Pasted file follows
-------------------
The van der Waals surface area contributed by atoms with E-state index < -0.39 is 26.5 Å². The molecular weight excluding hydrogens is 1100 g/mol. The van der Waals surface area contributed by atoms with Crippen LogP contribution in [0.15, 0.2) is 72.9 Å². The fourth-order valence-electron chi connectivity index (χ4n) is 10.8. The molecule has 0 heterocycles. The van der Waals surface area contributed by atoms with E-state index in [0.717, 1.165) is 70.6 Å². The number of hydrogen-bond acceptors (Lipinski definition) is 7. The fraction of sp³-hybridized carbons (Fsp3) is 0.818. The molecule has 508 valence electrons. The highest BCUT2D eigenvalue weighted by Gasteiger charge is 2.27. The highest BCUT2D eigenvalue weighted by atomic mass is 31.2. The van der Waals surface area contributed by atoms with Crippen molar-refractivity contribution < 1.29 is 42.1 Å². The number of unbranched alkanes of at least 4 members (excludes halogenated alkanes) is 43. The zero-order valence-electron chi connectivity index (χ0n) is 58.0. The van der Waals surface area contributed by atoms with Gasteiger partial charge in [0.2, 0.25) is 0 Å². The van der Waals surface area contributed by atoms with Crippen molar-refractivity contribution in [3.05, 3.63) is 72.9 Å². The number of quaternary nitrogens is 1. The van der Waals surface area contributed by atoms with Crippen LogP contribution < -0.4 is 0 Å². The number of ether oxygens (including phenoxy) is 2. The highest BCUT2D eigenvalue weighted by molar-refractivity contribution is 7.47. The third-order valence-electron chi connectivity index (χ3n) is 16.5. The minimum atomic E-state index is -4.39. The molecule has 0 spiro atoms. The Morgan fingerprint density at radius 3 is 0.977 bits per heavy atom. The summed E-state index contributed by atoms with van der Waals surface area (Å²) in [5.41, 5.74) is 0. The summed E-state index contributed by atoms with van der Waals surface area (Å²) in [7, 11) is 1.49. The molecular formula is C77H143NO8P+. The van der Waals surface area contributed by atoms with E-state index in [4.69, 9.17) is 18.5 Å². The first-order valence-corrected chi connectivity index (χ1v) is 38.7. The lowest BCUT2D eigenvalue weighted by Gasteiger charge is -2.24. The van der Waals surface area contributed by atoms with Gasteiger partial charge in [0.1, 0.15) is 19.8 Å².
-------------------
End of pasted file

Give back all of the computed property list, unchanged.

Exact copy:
The van der Waals surface area contributed by atoms with E-state index < -0.39 is 26.5 Å². The molecular weight excluding hydrogens is 1100 g/mol. The van der Waals surface area contributed by atoms with Crippen LogP contribution in [0.15, 0.2) is 72.9 Å². The fourth-order valence-electron chi connectivity index (χ4n) is 10.8. The molecule has 0 heterocycles. The van der Waals surface area contributed by atoms with E-state index in [0.717, 1.165) is 70.6 Å². The number of hydrogen-bond acceptors (Lipinski definition) is 7. The fraction of sp³-hybridized carbons (Fsp3) is 0.818. The molecule has 508 valence electrons. The highest BCUT2D eigenvalue weighted by Gasteiger charge is 2.27. The highest BCUT2D eigenvalue weighted by atomic mass is 31.2. The van der Waals surface area contributed by atoms with Crippen molar-refractivity contribution < 1.29 is 42.1 Å². The number of unbranched alkanes of at least 4 members (excludes halogenated alkanes) is 43. The zero-order valence-electron chi connectivity index (χ0n) is 58.0. The van der Waals surface area contributed by atoms with Gasteiger partial charge in [0.2, 0.25) is 0 Å². The van der Waals surface area contributed by atoms with Crippen molar-refractivity contribution in [3.05, 3.63) is 72.9 Å². The number of quaternary nitrogens is 1. The van der Waals surface area contributed by atoms with Crippen LogP contribution < -0.4 is 0 Å². The number of ether oxygens (including phenoxy) is 2. The highest BCUT2D eigenvalue weighted by molar-refractivity contribution is 7.47. The third-order valence-electron chi connectivity index (χ3n) is 16.5. The minimum atomic E-state index is -4.39. The molecule has 0 spiro atoms. The Morgan fingerprint density at radius 3 is 0.977 bits per heavy atom. The summed E-state index contributed by atoms with van der Waals surface area (Å²) in [5.41, 5.74) is 0. The summed E-state index contributed by atoms with van der Waals surface area (Å²) in [7, 11) is 1.49. The molecular formula is C77H143NO8P+. The van der Waals surface area contributed by atoms with E-state index in [4.69, 9.17) is 18.5 Å². The first-order valence-corrected chi connectivity index (χ1v) is 38.7. The lowest BCUT2D eigenvalue weighted by Gasteiger charge is -2.24. The van der Waals surface area contributed by atoms with Gasteiger partial charge in [0.1, 0.15) is 19.8 Å².